Early Detection Aids

There are several technological devices now marketed that aim to automatically measure mobility levels in the herd and warn farm staff about new cases of lameness in the early stages where few symptoms may be present, but where early treatment would result in the fewest possible productive losses and the best chance of recovery.

Pressure sensing platforms can be installed in parlour exit races, which automatically identify individual cows passing through them and analyse and 'score' the cow's steps - measuring their force and duration - to monitor the cow's gait as she leaves the parlour for any early signs of lameness.

This data is them transferred to a PC, where specially-designed software can produce reports for individual cows, cow groups or the whole herd. It aids in identifying lame cows, can pinpoint trends in lameness such as the groups affected, the housing areas most affected and can also monitor the progress and success of treatments.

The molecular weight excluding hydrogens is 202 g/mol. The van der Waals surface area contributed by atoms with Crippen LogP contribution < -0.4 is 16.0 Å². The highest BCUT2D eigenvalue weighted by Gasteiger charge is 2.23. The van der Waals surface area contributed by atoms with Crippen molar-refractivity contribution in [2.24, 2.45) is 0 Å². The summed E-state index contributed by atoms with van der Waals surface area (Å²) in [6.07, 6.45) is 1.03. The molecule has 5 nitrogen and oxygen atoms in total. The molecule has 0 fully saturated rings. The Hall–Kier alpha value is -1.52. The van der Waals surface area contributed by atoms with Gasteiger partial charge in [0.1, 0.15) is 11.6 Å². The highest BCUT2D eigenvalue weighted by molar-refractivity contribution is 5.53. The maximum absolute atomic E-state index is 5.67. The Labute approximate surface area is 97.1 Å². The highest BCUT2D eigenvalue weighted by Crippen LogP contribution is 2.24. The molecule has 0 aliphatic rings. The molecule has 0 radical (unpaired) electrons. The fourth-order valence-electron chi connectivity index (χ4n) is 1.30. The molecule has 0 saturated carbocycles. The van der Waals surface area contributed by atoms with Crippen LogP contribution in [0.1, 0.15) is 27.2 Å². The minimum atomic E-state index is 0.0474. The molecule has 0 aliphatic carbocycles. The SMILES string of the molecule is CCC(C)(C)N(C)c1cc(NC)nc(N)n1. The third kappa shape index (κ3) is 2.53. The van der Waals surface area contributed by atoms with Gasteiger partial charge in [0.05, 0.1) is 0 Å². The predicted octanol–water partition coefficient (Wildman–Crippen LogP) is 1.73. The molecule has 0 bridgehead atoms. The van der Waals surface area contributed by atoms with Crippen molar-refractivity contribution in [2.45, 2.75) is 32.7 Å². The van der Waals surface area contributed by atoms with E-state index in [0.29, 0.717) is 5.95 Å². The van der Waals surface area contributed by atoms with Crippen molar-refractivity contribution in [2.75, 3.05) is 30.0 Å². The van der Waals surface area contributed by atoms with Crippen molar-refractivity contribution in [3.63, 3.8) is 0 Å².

Other motion-sensing systems introduced primarily to monitor oestrus levels in housed herds can have a secondary function in identifying cows whose mobility patterns change over a period of time.

These  technologies utilise pedometers strapped to the leg of an animal to measure the number of steps to detect the increase in movement during oestrus, or 'necometers' attached to the neck of an animal to detect increased head movement during oestrus, and are primarily used to detect oestrus levels by comparing current movement levels with an individual cow's rolling average.

In terms of mobility they may be useful in detecting a decrease in activity due to lameness, particularly when linked to milk recording systems that measure changes in milk yield levels that help to identify where any change in mobility and movement patterns are due to either bulling activity or illness.

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